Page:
Heaven is on the Earth in the Eyes of Animals—-Wednesday, March 21, 2018

Lady is changing by leaps and bounds.  She allows the halter to be put on her face, and IF we don’t come at her face, or try to pet her face in anyway shape or form (she had bloody whip lashes on her face when Shannon got her —and old scars on her rear) she is welcoming to our hands

This is a friend’s little kitty….she is very affectionate and loves hanging right by your feet, joyfully purring the whole time.

Then there is that silly, full of personality, Willow, one of Shannon’s cats…he has started smelling like dried alfalfa for some reason 🙂

Animals…they are such an added bonus to our lives.

From my world to your heart,





And Then it All Happened—Tuesday, March 20, 2018

Terry was moving right along, on the last plowed field, when suddenly

The alternator went out.  He had to walk home, get me, and another tractor— then we hauled it home.

Thankfully he could get another part in the morning when the freight comes into the parts house, and he has a couple more tractors he can use 🙂

He finished up one field, had to leave the other field, until the part came in, but got out the little tractor and harrowed down the cow patties on the alfalfa field.

Then while fixing supper

I stabbed my hand—that’s what happens when you get in a rush.  I couldn’t get the blood to stop so headed to hospital…where I got staples, of all things.

I have found the staples are pretty good at catching and snagging on stuff…shish!

Anyway, we just slowed down for a little bit…the part came in this morning, the hand is healing and we are back in the swing of things.

You have a good one!
Your friend on a western Colorado farm,


In the Growing Warmth of Late Winter and Early Spring—Monday, March 18, 2018

We still have spits and spurts of winter’s blasts.  This Sunday was one of those days, it snowed, it rained and we had sleet. Today’s morning was very chill not really burning off —just as if we were still in February.

Still the works goes on…we didn’t receive enough moisture to muddy up the ground.

Since Lady can no longer have the total run of the farm, we also spent a couple of hours fixing her a spring pasture the other afternoon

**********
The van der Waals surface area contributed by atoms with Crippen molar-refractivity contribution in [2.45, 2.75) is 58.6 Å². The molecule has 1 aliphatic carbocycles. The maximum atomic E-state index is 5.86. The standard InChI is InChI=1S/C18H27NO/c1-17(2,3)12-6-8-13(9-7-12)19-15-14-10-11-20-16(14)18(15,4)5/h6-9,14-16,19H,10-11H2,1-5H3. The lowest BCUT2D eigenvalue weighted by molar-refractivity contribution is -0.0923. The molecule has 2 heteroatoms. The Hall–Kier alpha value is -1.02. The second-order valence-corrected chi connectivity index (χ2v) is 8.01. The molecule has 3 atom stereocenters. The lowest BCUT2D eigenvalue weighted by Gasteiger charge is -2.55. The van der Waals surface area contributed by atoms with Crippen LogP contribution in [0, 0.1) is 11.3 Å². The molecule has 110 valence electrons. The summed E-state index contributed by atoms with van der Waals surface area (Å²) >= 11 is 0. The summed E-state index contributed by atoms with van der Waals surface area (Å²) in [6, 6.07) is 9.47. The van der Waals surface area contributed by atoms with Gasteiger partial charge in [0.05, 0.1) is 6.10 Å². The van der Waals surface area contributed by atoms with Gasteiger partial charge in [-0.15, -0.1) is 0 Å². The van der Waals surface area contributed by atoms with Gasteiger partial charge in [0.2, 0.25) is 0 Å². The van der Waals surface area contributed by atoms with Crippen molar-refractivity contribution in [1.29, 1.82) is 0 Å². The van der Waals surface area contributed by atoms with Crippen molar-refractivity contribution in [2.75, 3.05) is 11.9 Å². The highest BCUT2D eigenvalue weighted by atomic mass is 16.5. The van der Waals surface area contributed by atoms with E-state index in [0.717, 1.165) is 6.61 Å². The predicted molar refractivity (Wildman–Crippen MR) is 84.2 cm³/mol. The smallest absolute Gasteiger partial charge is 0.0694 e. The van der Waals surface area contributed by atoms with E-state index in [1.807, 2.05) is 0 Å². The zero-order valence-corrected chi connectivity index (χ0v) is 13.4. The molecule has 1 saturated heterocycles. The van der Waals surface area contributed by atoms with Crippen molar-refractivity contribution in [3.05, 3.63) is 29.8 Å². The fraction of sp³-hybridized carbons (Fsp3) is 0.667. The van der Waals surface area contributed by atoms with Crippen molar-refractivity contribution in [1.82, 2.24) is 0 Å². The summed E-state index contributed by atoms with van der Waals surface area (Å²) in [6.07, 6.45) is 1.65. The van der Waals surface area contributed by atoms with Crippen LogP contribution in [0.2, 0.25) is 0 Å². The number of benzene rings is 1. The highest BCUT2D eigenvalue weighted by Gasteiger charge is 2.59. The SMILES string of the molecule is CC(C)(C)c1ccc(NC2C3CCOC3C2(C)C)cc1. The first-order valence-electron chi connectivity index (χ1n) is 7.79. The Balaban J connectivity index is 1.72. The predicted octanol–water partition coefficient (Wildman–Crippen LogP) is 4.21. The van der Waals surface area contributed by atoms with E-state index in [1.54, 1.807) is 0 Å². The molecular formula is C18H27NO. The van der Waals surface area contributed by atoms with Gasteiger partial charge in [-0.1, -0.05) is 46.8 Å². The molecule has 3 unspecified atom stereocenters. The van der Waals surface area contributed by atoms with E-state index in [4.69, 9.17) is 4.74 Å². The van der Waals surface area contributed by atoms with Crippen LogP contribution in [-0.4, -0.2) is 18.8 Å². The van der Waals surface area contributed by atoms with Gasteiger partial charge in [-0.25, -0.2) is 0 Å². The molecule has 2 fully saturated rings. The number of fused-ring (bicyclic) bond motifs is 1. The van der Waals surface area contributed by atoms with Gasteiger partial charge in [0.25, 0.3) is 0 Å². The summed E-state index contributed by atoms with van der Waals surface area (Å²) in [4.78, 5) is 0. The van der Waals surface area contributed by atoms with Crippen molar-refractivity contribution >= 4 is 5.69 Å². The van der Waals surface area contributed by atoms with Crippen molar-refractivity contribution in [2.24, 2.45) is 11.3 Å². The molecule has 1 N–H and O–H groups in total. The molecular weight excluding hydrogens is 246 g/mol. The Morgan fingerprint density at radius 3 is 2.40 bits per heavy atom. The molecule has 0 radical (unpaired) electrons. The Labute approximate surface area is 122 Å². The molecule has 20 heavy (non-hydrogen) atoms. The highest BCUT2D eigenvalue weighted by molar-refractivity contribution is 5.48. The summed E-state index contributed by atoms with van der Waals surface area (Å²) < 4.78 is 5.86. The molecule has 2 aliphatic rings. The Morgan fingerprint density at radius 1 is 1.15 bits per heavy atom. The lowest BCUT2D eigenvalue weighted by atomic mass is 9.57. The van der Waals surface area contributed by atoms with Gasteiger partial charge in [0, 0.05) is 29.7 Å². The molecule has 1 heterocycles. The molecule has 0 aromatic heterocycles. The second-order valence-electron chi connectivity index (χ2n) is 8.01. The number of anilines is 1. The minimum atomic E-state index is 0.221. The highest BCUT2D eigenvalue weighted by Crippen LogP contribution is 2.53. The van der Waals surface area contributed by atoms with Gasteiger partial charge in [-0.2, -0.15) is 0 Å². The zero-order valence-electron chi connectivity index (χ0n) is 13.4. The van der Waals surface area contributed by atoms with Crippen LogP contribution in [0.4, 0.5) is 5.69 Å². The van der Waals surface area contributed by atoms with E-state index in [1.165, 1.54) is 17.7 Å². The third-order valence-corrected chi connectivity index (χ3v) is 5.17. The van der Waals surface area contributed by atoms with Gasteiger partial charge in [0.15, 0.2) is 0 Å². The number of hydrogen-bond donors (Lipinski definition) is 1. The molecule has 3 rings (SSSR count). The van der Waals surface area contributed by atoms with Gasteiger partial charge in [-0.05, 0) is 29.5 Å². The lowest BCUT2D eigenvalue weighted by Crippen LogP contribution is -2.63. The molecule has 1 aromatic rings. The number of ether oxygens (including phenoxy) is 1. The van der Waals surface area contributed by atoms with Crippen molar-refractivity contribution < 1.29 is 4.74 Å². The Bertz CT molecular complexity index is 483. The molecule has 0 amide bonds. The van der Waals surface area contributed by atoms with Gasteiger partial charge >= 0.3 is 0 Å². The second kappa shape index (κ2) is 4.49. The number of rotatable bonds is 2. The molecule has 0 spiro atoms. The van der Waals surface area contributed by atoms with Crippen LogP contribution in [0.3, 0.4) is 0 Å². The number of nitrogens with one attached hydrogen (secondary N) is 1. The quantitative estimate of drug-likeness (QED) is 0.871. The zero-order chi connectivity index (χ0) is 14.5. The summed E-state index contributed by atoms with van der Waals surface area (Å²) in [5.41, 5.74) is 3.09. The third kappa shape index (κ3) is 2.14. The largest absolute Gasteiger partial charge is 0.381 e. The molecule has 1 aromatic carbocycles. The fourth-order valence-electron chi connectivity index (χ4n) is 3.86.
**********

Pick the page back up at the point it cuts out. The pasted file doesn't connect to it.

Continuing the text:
Thankfully the day was  warm, Red winged Blackbirds sang happily in the old trees as we worked

The hawks and ravens haunted the clouds way above us.

Lady followed us with picked up ears and her face full of interest in the glittering light on this lovely spring day.

Our oldest granddaughter played her last game of the year…

And always, always everything we do [now] revolves around the opening of the land.

Your friend on a western Colorado farm,



Our Precious Life — Sunday, March 18, 2018

Terry finished rolling all the plowed fields. (Think of plowed fields the same as double-digging up your garden bed—double digging is deeper than using a rototiller), but then it must be rolled (or raked, if you are in a garden) to smooth out the ground again.

Then after rolling comes leveling (in this case putting a slight grade to the field so the water will run to waste ditch.  Leveling is akin to taking a board and smoothing out your garden or the cement on a sidewalk.

As for me….well, I’ve been cleaning up all the winter trash (corn leaves) blown around all the buildings and into my yard

Spring works also includes…getting my yard and the farm yard ready for spring! 🙂

Ethel and Thomas Davis (recently here for a wee visit) have a marvelous website Called FourWindowPress, where delightful poems and other things are published.

Ethel wrote a wonderful poem about their visit to our farm.  Terry said she captured the truth about why he/we farm—work and joy together!

You have a good day today…spring is in the air.

I saw my first Robin yesterday!

Your friend on a western Colorado farm,



A Lulling Drug call Contentment—-Thursday, March 15, 2018

On these amazingly nice March spring days, with the Canadian Geese and the Sand hill Cranes winging their way over-head —- going back north to their breeding grounds–Terry and I and

that little beagle helper, took up all the late winter repair work, getting things in place for water to appear on the land.    One day we repaired some gateways to culverts,

Then we went down to Shannon’s and cleaned up all the trash, which had accumulated over the winter.

Moved her fifth-wheel camper into her yard and off the farm

We helped Paul

Load up the landscaping rocks he wanted for his place